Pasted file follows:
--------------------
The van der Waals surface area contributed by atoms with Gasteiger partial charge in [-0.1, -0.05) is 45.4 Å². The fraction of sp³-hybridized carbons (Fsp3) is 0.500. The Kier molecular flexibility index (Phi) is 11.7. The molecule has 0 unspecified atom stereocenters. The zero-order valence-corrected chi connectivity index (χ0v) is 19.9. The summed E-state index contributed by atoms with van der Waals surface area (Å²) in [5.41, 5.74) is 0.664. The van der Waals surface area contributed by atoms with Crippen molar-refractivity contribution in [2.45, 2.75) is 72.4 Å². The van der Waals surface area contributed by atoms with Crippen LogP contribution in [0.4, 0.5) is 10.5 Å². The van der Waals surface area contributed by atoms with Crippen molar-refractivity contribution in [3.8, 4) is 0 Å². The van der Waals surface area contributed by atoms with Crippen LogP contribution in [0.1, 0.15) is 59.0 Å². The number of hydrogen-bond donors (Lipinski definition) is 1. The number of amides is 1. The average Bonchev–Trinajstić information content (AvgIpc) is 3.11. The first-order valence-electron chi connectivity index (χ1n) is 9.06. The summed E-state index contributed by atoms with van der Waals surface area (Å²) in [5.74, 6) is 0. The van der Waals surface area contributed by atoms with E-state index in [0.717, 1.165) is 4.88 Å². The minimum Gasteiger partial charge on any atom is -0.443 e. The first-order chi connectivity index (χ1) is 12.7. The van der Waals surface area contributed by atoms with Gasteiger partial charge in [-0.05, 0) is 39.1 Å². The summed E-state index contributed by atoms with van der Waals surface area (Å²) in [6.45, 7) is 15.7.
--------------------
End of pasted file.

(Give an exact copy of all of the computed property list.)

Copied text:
The van der Waals surface area contributed by atoms with Gasteiger partial charge in [-0.1, -0.05) is 45.4 Å². The fraction of sp³-hybridized carbons (Fsp3) is 0.500. The Kier molecular flexibility index (Phi) is 11.7. The molecule has 0 unspecified atom stereocenters. The zero-order valence-corrected chi connectivity index (χ0v) is 19.9. The summed E-state index contributed by atoms with van der Waals surface area (Å²) in [5.41, 5.74) is 0.664. The van der Waals surface area contributed by atoms with Crippen molar-refractivity contribution in [2.45, 2.75) is 72.4 Å². The van der Waals surface area contributed by atoms with Crippen LogP contribution in [0.4, 0.5) is 10.5 Å². The van der Waals surface area contributed by atoms with Crippen molar-refractivity contribution in [3.8, 4) is 0 Å². The van der Waals surface area contributed by atoms with Crippen LogP contribution in [0.1, 0.15) is 59.0 Å². The number of hydrogen-bond donors (Lipinski definition) is 1. The number of amides is 1. The average Bonchev–Trinajstić information content (AvgIpc) is 3.11. The first-order valence-electron chi connectivity index (χ1n) is 9.06. The summed E-state index contributed by atoms with van der Waals surface area (Å²) in [5.74, 6) is 0. The van der Waals surface area contributed by atoms with E-state index in [0.717, 1.165) is 4.88 Å². The minimum Gasteiger partial charge on any atom is -0.443 e. The first-order chi connectivity index (χ1) is 12.7. The van der Waals surface area contributed by atoms with Gasteiger partial charge in [-0.05, 0) is 39.1 Å². The summed E-state index contributed by atoms with van der Waals surface area (Å²) in [6.45, 7) is 15.7.